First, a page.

White House says J&J pause will not have a ‘significant impact’ on vaccination plan
WASHINGTON – A massive number of doses slated for arms have now put on pause over fears that in less than one in 1,000,000 cases, the Johnson & Johnson vaccine could cause blood clots.
The White House is now trying to control the messaging on vaccines after the major development that the FDA advised a temporarily halting of those shots.
But for those who are vaccine hesitant, any growth in skepticism makes it a tougher sell.
As of last month, 30% of Americans polled said they don’t plan to get vaccinated. The biggest demographics: white Republican men and white Evangelical Christians.
That could be based on long-term mixed messaging involving overall COVID-19 safety dating back to masks.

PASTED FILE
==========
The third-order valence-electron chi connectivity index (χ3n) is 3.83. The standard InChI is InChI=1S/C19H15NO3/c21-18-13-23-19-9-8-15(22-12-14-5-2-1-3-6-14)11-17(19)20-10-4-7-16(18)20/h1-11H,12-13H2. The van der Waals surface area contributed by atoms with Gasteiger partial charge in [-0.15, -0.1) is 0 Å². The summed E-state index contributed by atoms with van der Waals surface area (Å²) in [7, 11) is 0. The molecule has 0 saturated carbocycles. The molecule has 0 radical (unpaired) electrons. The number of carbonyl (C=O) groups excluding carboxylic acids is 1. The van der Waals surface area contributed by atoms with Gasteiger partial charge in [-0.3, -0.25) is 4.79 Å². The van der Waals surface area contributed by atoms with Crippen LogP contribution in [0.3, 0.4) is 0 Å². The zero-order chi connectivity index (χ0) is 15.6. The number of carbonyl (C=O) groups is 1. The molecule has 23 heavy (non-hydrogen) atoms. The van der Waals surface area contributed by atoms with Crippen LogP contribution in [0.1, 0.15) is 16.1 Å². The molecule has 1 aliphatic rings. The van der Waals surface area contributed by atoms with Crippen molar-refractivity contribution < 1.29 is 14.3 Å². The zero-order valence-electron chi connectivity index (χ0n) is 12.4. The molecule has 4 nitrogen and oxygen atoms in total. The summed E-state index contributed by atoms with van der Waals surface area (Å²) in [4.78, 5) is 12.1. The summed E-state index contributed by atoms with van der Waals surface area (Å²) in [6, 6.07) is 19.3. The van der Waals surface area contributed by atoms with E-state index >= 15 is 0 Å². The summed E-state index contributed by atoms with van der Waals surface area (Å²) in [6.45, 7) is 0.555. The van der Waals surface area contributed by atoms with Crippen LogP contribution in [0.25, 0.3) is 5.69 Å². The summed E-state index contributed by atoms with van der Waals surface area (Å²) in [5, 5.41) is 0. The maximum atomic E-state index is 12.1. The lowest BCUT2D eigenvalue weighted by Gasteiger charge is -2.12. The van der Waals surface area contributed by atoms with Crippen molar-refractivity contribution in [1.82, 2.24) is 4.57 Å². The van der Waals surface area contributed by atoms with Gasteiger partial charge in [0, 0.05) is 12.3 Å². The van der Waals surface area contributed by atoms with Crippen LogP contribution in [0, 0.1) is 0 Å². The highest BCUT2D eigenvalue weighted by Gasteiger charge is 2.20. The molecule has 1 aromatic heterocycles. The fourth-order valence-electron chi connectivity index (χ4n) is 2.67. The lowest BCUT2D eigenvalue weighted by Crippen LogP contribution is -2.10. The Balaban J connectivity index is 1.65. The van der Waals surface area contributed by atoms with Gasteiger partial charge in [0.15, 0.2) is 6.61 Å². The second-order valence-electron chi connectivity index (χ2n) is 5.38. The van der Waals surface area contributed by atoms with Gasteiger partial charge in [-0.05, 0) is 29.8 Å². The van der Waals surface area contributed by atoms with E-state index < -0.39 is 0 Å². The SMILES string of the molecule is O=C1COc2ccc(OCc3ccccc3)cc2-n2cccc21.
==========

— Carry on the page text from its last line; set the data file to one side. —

“I just don’t want to wear one myself. It’s a recommendation,” said former President Donald Trump in April of last year.
Now the worry is that this setback could put the US further away from herd immunity.
We do need to continue to build confidence, and that’s done at the community level, neighbors, faith leaders, doctors,” said Jeff Zients, the White House Covid Response Coordinator.
The White House was already trying to strengthen its messaging by investing $3 billion into community organizations, as well as partnering with groups like Nascar and the country music industry to promote shots.